As dark clouds loom, refugees seek silver lining
With the northeast monsoon weeks away, the desire of the 2.5 lakh Tamils living in camps to return to normality has acquired an urgent edge, writes Sutirtho Patranobis.india Updated: Oct 02, 2009 00:54 IST
The Tamil month of Aipassi falls between mid-October and the middle of November and brings the first showers of the northeast monsoon to many parts of northern Sri Lanka. This year for the 2.5 lakh Tamil refugees staying in flimsy United Nations and Chinese tents and eating watery sambar and rice in the northern district of Vavuniya, it threatens to bring flood and disease as well.
A splash of unseasonal rain few weeks ago left some of the camps flooded, the ground squishy and forced many refugees to keep standing for hours till the water receded.
Sri Lanka’s army defeated the last Liberation Tigers of Tamil Eelam (LTTE) forces in May, ending the group’s 26-year-old fight for a separate Tamil homeland. Thousands of Tamils fled the fighting.
A majority of the displaced Tamils are in the largest Menik Farm refugee complex in Vavuniya, manned by military and police personnel. Movement of the internally displaced persons (IDPs) is severely restricted. Outsiders (including journalists) are banned from going inside the camps. Many refugees have been staying in the camps since February when they began to move out of LTTE-controlled areas and into government-run camps.
About 15,000 IDPs have been released since August. Another 3,300 were released —only to be taken into another closed refugee camp in Jaffna.
“Among all the (refugee) camps in the world, ours are the best — best camp conditions and administration. You will have certain problems (in refugee camps). We have provided best facilities. No ac (air-conditioned) apartments, of course,’’ Gotabhaya Rajapaksa, defence secretary and President Mahinda Rajapaksa’s brother, told HT.
“We have given them schools, banks, medical centres and cooperative shops,’’ Rajapaksa, arguably the most powerful bureaucrat in Sri Lanka, said. “Remember, it’s only been three months since the war against the LTTE ended.’’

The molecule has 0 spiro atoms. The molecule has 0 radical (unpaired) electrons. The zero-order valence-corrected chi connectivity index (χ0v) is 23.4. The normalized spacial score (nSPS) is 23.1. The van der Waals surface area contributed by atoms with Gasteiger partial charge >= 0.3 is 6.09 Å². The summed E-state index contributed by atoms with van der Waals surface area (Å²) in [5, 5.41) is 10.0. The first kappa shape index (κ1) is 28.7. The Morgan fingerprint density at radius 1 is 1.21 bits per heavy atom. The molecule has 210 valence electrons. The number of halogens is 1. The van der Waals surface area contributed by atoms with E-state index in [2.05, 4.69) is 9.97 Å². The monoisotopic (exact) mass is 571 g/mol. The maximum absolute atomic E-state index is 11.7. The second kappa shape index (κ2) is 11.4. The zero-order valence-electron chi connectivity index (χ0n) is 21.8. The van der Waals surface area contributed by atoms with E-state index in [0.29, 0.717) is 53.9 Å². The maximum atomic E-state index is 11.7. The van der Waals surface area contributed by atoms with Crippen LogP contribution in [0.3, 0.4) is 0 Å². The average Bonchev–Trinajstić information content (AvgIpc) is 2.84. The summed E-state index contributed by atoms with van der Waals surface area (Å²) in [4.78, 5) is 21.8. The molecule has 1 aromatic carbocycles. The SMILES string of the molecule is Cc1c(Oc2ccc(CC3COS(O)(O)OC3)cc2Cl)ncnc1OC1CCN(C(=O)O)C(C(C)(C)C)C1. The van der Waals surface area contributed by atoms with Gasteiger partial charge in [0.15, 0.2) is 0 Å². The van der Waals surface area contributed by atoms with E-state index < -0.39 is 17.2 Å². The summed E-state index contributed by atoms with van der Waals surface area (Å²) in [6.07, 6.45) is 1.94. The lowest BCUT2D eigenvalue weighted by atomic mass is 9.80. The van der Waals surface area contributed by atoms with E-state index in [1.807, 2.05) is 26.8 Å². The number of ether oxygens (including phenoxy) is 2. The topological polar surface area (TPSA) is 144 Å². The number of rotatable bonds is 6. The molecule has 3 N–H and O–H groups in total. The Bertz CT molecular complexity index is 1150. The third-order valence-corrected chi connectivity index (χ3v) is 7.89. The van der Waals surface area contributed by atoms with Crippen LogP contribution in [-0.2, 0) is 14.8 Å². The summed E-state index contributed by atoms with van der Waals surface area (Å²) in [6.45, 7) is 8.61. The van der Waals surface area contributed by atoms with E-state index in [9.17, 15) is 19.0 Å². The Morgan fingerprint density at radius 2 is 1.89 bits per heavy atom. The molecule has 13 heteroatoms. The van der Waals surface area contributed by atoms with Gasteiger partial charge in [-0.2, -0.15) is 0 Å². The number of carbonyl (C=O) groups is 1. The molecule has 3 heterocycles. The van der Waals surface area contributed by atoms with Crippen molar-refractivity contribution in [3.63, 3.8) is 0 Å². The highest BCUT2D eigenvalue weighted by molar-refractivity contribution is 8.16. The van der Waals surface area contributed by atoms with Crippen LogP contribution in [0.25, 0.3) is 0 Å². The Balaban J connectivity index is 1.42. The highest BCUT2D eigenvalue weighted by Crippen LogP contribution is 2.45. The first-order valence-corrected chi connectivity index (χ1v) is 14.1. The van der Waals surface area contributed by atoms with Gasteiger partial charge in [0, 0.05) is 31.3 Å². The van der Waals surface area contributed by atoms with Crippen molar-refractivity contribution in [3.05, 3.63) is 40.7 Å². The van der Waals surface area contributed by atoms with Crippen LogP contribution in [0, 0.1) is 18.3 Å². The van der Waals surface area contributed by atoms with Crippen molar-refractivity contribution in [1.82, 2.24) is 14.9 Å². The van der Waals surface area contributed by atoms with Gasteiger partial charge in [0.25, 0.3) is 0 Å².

Actually, it’s been four — and not everyone agrees with his reading. “The situation is volatile. The refugees are fearing the monsoon,” said D. Siddharthan of the People’s Liberation Organisation of Tamil Eelam, quoting camp insiders. “The camps were seriously affected in the rains two-three weeks ago.”
Initially, many starving and wounded refugees were happy to move into the camps. They were repeatedly displaced as the LTTE was pushed it into a sliver of land in the north-eastern coast of Mullaitivu. But now relief is turning into panic, a desperation to return to normal life.
The first simmering signs boiled to the surface on the evening of September 26 when a group of refugees tried to move from the Ramanathan camp to the adjoining Arunachalam camp. The military fired, the refugees threw stones and in the melee several were injured. Many more were arrested.
The UN Refugee Agency (UNHCR) immediately called for an investigation into the incident. “This latest episode reinforces repeated calls by the UN and the international community to the government of Sri Lanka to accelerate the return process and restore freedom of movement for those displaced who choose to remain in the camps,’’ it said in a statement on Tuesday.
The UNHCR statement followed visits by two senior UN officials in September. It’s political affairs chief Lynn Pascoe and chief for IDP rights Walter Kaelin both spoke about the lack of freedom of movement for the refugees and the slow pace of resettlement Rajapaksa, who on Wednesday night returned from the UN General Assembly, was indignant. “We are going through a difficult and complicated situation. Rather than complicating (it further), they should assist us,” he said. “They (the UN) have given us the procedures, the modalities (to resettle refugees). We are following that. The US, UK and France are putting pressure on the UN.”
India is also monitoring the situation. “We have been briefing India regularly. We understand India’s requirements, sensitivities and concerns,’’ Rajapaksa said.
With the dark clouds of Aipassi closing in, the refugees would be hoping the Sri Lankan government has their sensitivities and concerns in mind too.